Communal Land Tenure Policy Undermines Rights of Ordinary People*

It has been a big month for advocates of communal land tenure rights. But the struggle is nowhere near over.

On 28 May, the Constitutional Court heard an important case that inevitably will set an important precedent concerning the right of groups to hold land within the boundaries of the former homelands.

And on the 29th-30th May the Department of Rural Development and Land Reform convened a huge Communal Land Tenure Summit in Kempton Park to test its legislative agenda on land rights in areas dominated by traditional leaders.

Communal Property Associations (CPAs) and community-based organisations (CBOs) representing rural land claimants gathered in Johannesburg on Wednesday in anticipation of the Constitutional Court hearing. They shared concerns and frustrations that have blocked their access to land they should own and which, in some cases, has already been assigned to them but not yet transferred.

They packed the benches of the highest court when it heard – but did not decide – the Bakgatla ba Kgafela CPA’s challenge against the DRDLR. Their counsel charged that DRDLR officials had failed to register their association as permanent – seemingly only because Kgosi (Chief) Nyalala Pilane had objected to the CPA being given the power to manage the restitution land. He wanted a trust established for this purpose.

It was all but absolute common cause that the DRDLR, in what one advocate called “a comedy of errors”, had mismanaged the matter all the while.

On Friday, many of those activists joined other concerned groups, traditional leaders and academics at the Communal Land Tenure Indaba in Johannesburg. Featuring significantly were the tensions between traditional leaders and their communities when it comes to governance of rural areas and land administration. This was especially so because the DRDLR’s proposed Communal Land Tenure Policy (CLTP) makes provision for royal households and traditional councils to have a meaningful role in land ownership and administration in the former homelands. Its premise is that this is “what people want”.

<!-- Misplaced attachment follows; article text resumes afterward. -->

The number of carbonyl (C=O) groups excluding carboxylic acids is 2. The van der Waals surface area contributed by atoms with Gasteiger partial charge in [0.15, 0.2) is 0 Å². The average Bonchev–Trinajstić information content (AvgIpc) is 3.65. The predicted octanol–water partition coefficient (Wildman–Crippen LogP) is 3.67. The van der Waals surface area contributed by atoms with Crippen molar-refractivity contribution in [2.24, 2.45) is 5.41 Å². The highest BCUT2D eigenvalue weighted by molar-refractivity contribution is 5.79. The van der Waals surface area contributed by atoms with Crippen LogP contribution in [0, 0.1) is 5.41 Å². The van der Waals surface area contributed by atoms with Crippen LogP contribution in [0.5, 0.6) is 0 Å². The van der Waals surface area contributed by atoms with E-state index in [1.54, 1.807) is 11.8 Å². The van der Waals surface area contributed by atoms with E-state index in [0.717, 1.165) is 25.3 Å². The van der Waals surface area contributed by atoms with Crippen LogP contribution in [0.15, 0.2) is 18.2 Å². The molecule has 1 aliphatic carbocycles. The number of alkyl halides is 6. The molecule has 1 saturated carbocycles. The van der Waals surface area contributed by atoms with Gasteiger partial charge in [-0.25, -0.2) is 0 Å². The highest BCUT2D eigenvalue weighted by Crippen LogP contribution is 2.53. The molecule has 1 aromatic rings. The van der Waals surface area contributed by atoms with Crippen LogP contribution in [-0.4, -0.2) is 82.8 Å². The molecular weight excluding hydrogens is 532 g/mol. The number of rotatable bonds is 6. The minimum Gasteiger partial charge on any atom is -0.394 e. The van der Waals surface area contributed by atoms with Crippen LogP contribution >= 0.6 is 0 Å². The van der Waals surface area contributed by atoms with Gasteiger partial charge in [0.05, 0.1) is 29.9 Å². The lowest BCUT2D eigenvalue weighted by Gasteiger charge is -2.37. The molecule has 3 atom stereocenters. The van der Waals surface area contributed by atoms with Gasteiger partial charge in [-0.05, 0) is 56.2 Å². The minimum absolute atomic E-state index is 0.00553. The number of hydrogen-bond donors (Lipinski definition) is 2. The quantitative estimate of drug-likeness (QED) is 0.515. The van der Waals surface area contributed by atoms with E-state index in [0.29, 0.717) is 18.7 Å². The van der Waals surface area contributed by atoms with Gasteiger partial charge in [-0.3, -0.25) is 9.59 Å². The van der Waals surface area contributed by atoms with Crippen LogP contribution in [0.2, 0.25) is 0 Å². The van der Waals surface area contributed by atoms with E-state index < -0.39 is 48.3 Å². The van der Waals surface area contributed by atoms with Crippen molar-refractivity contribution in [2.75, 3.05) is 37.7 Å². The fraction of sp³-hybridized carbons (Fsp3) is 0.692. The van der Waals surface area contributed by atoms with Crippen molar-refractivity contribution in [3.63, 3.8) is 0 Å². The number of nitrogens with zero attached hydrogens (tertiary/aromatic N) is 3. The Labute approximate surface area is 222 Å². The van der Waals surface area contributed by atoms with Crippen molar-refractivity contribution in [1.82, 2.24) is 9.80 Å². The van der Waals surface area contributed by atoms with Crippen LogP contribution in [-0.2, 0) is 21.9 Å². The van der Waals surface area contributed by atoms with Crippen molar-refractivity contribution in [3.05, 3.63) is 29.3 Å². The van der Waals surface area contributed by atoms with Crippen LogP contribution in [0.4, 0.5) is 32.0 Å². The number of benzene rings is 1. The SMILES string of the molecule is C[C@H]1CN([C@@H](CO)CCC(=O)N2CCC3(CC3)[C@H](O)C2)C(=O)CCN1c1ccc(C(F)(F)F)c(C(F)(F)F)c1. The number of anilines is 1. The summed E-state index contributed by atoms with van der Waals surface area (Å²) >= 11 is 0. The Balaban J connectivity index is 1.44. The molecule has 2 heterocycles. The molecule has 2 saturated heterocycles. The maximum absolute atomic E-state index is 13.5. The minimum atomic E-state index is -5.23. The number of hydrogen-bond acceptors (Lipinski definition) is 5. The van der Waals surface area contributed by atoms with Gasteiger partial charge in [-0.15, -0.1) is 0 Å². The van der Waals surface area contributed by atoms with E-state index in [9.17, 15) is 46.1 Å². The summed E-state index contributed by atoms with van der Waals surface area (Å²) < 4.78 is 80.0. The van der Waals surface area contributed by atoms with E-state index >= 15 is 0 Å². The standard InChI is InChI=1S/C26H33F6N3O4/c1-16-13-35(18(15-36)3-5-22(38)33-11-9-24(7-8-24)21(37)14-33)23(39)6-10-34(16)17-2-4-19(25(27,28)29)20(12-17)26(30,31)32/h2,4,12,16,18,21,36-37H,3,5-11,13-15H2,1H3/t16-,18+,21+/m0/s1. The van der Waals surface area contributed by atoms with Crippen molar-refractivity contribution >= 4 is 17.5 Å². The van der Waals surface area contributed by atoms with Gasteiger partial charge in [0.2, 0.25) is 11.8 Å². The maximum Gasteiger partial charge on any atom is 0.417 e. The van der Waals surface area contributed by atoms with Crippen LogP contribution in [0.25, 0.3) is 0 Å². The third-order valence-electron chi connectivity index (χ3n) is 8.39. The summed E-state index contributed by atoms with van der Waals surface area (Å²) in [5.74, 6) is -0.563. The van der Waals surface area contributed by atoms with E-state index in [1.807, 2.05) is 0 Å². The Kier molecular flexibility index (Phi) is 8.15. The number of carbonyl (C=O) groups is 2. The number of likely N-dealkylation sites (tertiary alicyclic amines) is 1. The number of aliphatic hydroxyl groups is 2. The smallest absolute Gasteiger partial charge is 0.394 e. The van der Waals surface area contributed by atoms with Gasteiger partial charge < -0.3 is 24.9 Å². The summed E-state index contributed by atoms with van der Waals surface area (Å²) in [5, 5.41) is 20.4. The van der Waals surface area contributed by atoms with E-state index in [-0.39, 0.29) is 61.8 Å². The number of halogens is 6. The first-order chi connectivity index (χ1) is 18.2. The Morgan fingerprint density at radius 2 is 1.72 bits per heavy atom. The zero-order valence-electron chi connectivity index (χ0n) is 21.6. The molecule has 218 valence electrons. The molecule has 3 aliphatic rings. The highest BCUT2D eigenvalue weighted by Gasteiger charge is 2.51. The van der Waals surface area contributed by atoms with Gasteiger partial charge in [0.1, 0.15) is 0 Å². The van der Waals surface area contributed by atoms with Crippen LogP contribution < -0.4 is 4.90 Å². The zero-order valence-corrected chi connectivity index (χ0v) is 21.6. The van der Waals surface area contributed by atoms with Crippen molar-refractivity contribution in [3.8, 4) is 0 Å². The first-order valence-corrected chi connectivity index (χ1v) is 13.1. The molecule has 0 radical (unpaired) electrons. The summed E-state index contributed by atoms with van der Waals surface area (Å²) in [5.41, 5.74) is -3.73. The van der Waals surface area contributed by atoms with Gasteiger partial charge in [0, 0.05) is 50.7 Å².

Most community representatives from such areas – especially the several where the local traditional leadership has mismanaged the community-owned land and financial resources from it – objected vehemently. That traditional leaders were bolstered by the DRDLR’s untempered and romanticised awe for the institution was evident in the contestation in commissions and the general comments session on the commission reports.

Minister Gugile Nkwinti defended the DRDLR’s proposal with statements like: “traditional leaders are the moral authority; moral authority is above political authority”. The idea that traditional leaders’ authority might supersede that of democratically elected authority is astounding, as the Department’s own acknowledgement that the Constitution should be the ultimate guide of tenure policy demonstrates. This expresses the ambivalence with which the Department approaches tenure reform.

On one hand, it appeases traditional leaders and wants to preserve a significant role for them – even transfer community land to them for them to manage for the communities. This is not the tenure security that section 25 of the Constitution requires for rural people. It would be re-dispossessing the previously dispossessed community members who currently have constitutionally protected customary ownership rights. They would lose these established rights and be given “institutional use rights” instead – a much lesser form of property right.